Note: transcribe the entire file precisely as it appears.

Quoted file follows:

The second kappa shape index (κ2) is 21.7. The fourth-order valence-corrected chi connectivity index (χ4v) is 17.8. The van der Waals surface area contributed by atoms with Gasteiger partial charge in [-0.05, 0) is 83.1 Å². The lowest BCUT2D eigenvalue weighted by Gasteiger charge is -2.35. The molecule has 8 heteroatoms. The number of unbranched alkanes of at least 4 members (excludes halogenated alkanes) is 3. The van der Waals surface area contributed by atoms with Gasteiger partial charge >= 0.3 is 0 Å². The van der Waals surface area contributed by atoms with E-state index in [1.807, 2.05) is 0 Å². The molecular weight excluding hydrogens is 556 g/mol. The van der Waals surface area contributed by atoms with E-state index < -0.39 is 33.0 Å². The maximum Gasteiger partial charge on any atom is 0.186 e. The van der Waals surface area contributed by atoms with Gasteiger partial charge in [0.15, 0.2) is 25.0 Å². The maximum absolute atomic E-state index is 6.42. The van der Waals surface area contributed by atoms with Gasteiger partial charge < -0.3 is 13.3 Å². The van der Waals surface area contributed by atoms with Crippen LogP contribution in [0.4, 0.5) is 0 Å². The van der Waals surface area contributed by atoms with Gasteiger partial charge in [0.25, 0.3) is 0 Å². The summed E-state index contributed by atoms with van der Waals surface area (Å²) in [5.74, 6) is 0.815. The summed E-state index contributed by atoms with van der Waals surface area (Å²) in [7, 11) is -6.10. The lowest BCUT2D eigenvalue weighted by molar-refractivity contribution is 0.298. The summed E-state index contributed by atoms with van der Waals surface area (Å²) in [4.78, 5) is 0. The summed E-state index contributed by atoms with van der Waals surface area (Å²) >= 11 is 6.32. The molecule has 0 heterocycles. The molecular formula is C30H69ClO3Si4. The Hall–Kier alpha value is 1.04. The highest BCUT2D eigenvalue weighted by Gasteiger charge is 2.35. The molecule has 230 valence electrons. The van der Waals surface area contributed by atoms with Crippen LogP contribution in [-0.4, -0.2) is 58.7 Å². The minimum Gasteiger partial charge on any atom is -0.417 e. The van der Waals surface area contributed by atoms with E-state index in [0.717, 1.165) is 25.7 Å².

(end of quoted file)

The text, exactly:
The second kappa shape index (κ2) is 21.7. The fourth-order valence-corrected chi connectivity index (χ4v) is 17.8. The van der Waals surface area contributed by atoms with Gasteiger partial charge in [-0.05, 0) is 83.1 Å². The lowest BCUT2D eigenvalue weighted by Gasteiger charge is -2.35. The molecule has 8 heteroatoms. The number of unbranched alkanes of at least 4 members (excludes halogenated alkanes) is 3. The van der Waals surface area contributed by atoms with Gasteiger partial charge >= 0.3 is 0 Å². The van der Waals surface area contributed by atoms with E-state index in [1.807, 2.05) is 0 Å². The molecular weight excluding hydrogens is 556 g/mol. The van der Waals surface area contributed by atoms with E-state index < -0.39 is 33.0 Å². The maximum Gasteiger partial charge on any atom is 0.186 e. The van der Waals surface area contributed by atoms with Gasteiger partial charge in [0.15, 0.2) is 25.0 Å². The maximum absolute atomic E-state index is 6.42. The van der Waals surface area contributed by atoms with Gasteiger partial charge < -0.3 is 13.3 Å². The van der Waals surface area contributed by atoms with Crippen LogP contribution in [0.4, 0.5) is 0 Å². The van der Waals surface area contributed by atoms with Gasteiger partial charge in [0.25, 0.3) is 0 Å². The summed E-state index contributed by atoms with van der Waals surface area (Å²) in [5.74, 6) is 0.815. The summed E-state index contributed by atoms with van der Waals surface area (Å²) in [7, 11) is -6.10. The lowest BCUT2D eigenvalue weighted by molar-refractivity contribution is 0.298. The summed E-state index contributed by atoms with van der Waals surface area (Å²) in [4.78, 5) is 0. The summed E-state index contributed by atoms with van der Waals surface area (Å²) >= 11 is 6.32. The molecule has 0 heterocycles. The molecular formula is C30H69ClO3Si4. The Hall–Kier alpha value is 1.04. The highest BCUT2D eigenvalue weighted by Gasteiger charge is 2.35. The molecule has 230 valence electrons. The van der Waals surface area contributed by atoms with Crippen LogP contribution in [-0.4, -0.2) is 58.7 Å². The minimum Gasteiger partial charge on any atom is -0.417 e. The van der Waals surface area contributed by atoms with E-state index in [0.717, 1.165) is 25.7 Å².